Dr Agathe

Dr Agathe Lisé-Pronovost

Palaeo- and Archaeo-magnetism, Paleoclimatology, Geoarchaeology

Research Scientist

College of Arts, Social Sciences and Commerce

Humanities and Social Sciences

Department of Archaeology and History

Melbourne (Bundoora)




Research fellowAcademic

Area of study


Brief profile

ORCID: 0000-0002-7977-0512 | Scopus Author | Google Scholar | Research Gate


Australian Research Council (ARC) Discovery Indigenous project IN170100062 (2017-20): How do the Southern Westerly Winds respond to rapid climate change?

CI Dr M. Fletcher (Uni. Of Melbourne), CI Dr A. Lisé-Pronovost (La Trobe Uni.)

PI Dr M. Blaauw (Queen’s Uni. Belfast), PI Prof. H. Heijnis (ANSTO), PI Dr J. Pedro (Uni. of Copenhagen), PI Dr D. Hodgson (Uni. of Durham).

This project is led by a high calibre interdisciplinary team of international scientists and aims to produce high quality data on how the Southern Westerly Winds (SWW) respond to largescale changes in climate boundary conditions over multiple glacial-interglacial cycles. The SWW are a key driver of Southern Hemisphere climate, Southern Ocean circulation and global CO2 concentrations. Thus, understanding how the SWW respond to changes in boundary conditions is critically important. There is considerable uncertainty about how the SWW respond to large-scale changes in climate boundary conditions. This uncertainty cripples attempts at predictive climate modelling. This project will (1) allow an empirical test for conceptual models of SWW dynamics and (2) provide essential boundary conditions for predictive climate models.



My postdoctoral work (2014-16) at the Australian Archaeomagnetic Laboratory (TAAL) with Assoc. Prof. Andy Herries was supported jointly by La Trobe University Fellowships (Research Focus Area Transforming Human Societies and Bridging) and the Fonds de recherche du Québec –Nature et technologies (FRQNT). I analysed a range of archives including Australian fired artefacts, lava flows, lake sediments and speleothems to document past changes in the Earth’s magnetic field and ultimately build regional paleomagnetic reference curve for SE Australia. I also used magnetic properties to unravel how burnt structures and artefacts have been utilised through time, to better understand site formation processes and to reconstruct past climate change and human technologies.

I led a project exploring the uses of environmental and paleo-magnetism for ancient harbour archaeology with Dr Jean-Philippe Goiran (CNRS Lyon, France) and Dr Ferréol Salomon (Universitry of Southampton, UK). For the first time in an ancient harbour archaeological site, piston coring and magnetic analysis were used as part of a multi-proxy approach including core scanning, clay mineralogy and grain size. This method allowed precisely identify event deposits, a crucial step for building reliable chronostratigraphies. The multi-proxy results also provided insights into past climate and ancient roman technologies (dredging and canal gate) at Portus, the ancient maritime harbour of Rome (Italy).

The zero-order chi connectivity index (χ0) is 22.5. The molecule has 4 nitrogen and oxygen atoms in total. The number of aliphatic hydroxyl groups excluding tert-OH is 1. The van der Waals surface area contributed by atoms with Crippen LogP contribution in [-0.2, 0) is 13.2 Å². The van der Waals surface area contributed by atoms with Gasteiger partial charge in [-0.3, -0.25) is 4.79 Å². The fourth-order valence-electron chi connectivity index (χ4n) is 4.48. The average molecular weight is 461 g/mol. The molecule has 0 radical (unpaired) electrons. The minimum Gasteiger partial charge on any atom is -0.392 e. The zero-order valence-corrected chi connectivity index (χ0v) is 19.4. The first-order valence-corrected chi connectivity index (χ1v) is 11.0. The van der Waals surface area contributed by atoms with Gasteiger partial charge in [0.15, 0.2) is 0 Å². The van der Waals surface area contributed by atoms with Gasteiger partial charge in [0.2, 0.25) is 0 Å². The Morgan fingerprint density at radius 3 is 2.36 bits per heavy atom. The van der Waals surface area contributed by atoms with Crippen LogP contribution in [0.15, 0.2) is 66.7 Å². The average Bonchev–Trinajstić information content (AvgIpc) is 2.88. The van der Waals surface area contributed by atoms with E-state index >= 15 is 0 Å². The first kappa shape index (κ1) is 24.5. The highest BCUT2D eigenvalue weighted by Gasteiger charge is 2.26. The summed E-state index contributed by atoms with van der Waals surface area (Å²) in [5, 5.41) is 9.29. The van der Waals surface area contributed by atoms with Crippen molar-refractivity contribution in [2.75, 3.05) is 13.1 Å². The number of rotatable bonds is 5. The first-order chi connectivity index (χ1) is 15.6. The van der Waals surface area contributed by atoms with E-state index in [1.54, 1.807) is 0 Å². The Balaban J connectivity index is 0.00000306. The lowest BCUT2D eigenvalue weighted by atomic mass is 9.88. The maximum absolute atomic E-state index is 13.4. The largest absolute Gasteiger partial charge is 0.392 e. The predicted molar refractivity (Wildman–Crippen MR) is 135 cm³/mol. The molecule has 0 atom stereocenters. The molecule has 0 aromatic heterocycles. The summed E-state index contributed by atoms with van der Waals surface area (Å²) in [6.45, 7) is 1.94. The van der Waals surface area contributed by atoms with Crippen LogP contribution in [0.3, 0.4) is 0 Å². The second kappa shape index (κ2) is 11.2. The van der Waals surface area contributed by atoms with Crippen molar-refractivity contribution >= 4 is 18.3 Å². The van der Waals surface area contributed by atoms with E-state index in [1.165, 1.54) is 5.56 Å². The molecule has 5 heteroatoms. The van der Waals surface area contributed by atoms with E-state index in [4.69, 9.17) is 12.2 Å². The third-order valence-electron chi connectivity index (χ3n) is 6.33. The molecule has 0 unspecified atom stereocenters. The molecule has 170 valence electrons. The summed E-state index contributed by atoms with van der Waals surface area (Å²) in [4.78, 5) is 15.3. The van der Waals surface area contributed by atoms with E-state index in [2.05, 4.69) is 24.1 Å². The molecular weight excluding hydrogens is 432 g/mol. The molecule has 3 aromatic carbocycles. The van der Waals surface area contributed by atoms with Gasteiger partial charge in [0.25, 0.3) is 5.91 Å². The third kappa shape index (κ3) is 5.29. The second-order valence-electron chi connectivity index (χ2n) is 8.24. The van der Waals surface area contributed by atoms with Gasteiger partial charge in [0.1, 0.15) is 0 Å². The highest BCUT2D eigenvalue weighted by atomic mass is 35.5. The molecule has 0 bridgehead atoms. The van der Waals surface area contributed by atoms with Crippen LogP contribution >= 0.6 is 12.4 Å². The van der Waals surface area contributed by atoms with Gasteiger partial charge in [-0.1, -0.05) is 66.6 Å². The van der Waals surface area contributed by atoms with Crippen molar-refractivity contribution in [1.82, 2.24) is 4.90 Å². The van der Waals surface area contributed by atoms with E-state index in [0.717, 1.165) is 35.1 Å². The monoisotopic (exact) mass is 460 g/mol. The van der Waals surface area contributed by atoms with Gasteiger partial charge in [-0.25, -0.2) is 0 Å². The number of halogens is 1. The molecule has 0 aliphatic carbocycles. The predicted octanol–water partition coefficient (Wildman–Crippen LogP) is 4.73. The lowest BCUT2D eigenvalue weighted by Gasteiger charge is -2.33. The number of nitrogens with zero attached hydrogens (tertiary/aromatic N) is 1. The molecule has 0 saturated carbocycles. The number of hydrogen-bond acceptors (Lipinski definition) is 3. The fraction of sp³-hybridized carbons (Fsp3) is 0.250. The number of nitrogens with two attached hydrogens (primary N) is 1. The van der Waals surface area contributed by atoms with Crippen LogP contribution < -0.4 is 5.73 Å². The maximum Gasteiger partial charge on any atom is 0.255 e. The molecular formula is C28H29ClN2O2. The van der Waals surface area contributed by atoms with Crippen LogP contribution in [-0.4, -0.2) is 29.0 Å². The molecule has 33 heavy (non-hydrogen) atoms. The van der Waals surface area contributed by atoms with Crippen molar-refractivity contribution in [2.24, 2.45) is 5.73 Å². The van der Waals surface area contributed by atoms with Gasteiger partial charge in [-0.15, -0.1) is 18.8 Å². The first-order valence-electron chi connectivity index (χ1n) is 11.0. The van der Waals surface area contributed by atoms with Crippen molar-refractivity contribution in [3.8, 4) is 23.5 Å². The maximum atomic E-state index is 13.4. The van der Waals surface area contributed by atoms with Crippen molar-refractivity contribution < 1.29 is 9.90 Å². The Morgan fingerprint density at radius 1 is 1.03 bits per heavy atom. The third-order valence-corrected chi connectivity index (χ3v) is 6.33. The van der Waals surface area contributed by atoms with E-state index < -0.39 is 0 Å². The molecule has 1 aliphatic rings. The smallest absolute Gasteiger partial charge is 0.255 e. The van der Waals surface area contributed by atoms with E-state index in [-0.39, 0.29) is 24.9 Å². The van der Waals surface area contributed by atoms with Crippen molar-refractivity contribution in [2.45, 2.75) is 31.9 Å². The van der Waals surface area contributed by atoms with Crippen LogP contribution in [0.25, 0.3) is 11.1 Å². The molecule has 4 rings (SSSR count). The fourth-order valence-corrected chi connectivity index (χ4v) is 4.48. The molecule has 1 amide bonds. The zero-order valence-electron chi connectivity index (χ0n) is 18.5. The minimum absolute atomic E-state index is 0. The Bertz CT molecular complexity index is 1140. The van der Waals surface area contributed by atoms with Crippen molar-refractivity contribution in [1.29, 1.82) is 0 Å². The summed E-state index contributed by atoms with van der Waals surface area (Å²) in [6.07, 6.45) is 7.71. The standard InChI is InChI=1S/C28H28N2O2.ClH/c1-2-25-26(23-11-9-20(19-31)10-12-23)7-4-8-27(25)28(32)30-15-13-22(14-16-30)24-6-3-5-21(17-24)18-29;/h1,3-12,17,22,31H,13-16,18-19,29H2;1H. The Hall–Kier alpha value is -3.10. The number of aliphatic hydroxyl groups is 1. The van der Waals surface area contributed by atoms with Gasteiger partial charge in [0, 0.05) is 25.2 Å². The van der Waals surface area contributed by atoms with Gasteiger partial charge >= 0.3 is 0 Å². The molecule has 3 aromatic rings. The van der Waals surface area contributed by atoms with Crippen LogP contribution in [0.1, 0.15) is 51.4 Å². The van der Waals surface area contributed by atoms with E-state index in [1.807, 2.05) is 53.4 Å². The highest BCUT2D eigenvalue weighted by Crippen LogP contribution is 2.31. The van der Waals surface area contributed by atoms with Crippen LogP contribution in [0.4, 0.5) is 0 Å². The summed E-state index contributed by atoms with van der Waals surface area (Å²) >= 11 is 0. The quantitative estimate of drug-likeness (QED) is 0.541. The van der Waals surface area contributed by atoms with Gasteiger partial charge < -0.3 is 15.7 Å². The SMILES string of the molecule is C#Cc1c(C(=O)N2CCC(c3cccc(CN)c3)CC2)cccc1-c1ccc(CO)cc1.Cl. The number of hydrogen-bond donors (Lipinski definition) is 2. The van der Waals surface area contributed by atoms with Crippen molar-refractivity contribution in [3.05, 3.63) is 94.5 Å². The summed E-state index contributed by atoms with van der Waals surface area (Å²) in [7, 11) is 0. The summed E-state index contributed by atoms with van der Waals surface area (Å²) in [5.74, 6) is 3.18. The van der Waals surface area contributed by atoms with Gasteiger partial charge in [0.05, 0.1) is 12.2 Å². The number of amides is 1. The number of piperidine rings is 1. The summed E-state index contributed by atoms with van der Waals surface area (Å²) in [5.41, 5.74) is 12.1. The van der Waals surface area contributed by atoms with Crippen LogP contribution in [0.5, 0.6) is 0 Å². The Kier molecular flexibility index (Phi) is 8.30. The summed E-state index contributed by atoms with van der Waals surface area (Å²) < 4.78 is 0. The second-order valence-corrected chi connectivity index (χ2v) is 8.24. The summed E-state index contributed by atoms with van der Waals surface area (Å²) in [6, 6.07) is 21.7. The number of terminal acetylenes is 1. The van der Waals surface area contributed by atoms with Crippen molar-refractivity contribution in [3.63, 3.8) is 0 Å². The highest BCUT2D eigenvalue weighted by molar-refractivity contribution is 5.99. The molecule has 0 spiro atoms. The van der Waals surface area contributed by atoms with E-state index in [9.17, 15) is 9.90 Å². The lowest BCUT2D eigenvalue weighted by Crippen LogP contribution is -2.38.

I completed my postgraduate studies (MSc and PhD) with Prof. Guillaume St-Onge at the Institut des sciences de la mer de Rimouski (ISMER) of the Université du Québec à Rimouski (UQAR) in eastern Canada. During my MSc, I studied marine sediment cores from the western Arctic Ocean. This MSc work contributed to better understand the Earth magnetic field variability at high northern latitudes during the Holocene. It also revealed high-resolution magnetostratigraphy as a useful dating tool in the sediment of the western Arctic Ocean, where traditional methods are often limited or inapplicable. During my PhD, I studied a long lacustrine sedimentary sequence (ca. 100 meters; 51200 cal BP) from the maar lake Laguna Potrok Aike in southeastern Patagonia (Argentina). This PhD work contributed to better understand the Earth’s magnetic field variability in an under-documented region of the Southern Hemisphere. In addition, proxies of aeolian activity (dust and wind intensity) and runoff events were developed using continuous high-resolution rock-magnetic properties, revealing past climate changes in southeastern Patagonia associated with climate changes in Antarctica since 51200 cal BP.


Recent publications

 Peer-reviewed articles

In preparation

  • Lisé-Pronovost, A., Salomon, F., Goiran, J.-P., St-Onge, G, Herries, A.I.R., Heslop, D., Roberts, A.P., Montero-Serrano, J.-C., Levchenko, V., Zawadski, A., Heijnis, H., In preparation for Geoarchaeology. Dredging and canal gate technologies in the ancient harbor of Rome.




Conference proceedings

  • Lisé-Pronovost, A., St-Onge, G., Gogorza, C., Haberzettl, T., Zolitschka, B. and the PASADO science team, 2012. Rock-magnetic proxies of environmental changes since 51.2 ka cal BP from Laguna Potrok Aike, southern Patagonia. 4th International PASADO Workshop, Terra Nostra 2012/2.
  • Lisé-Pronovost, A., St-Onge, G., Gogorza, C., Kliem, P., Ohlendorf, C., Zolitschka, B. and the PASADO science team, 2011. High-resolution magnetostratigraphy in southern South America: results from the long sedimentary sequence of the maar lake Laguna Potrok Aike (ICDP-PASADO), GEOHYDRO conference proceeding.


  • Lisé-Pronovost, A., 2015. We are Dust Enthusiasts, Catalogue for the exhibition of Hannah Bertram at the La Trobe University Museum of Art (LUMA).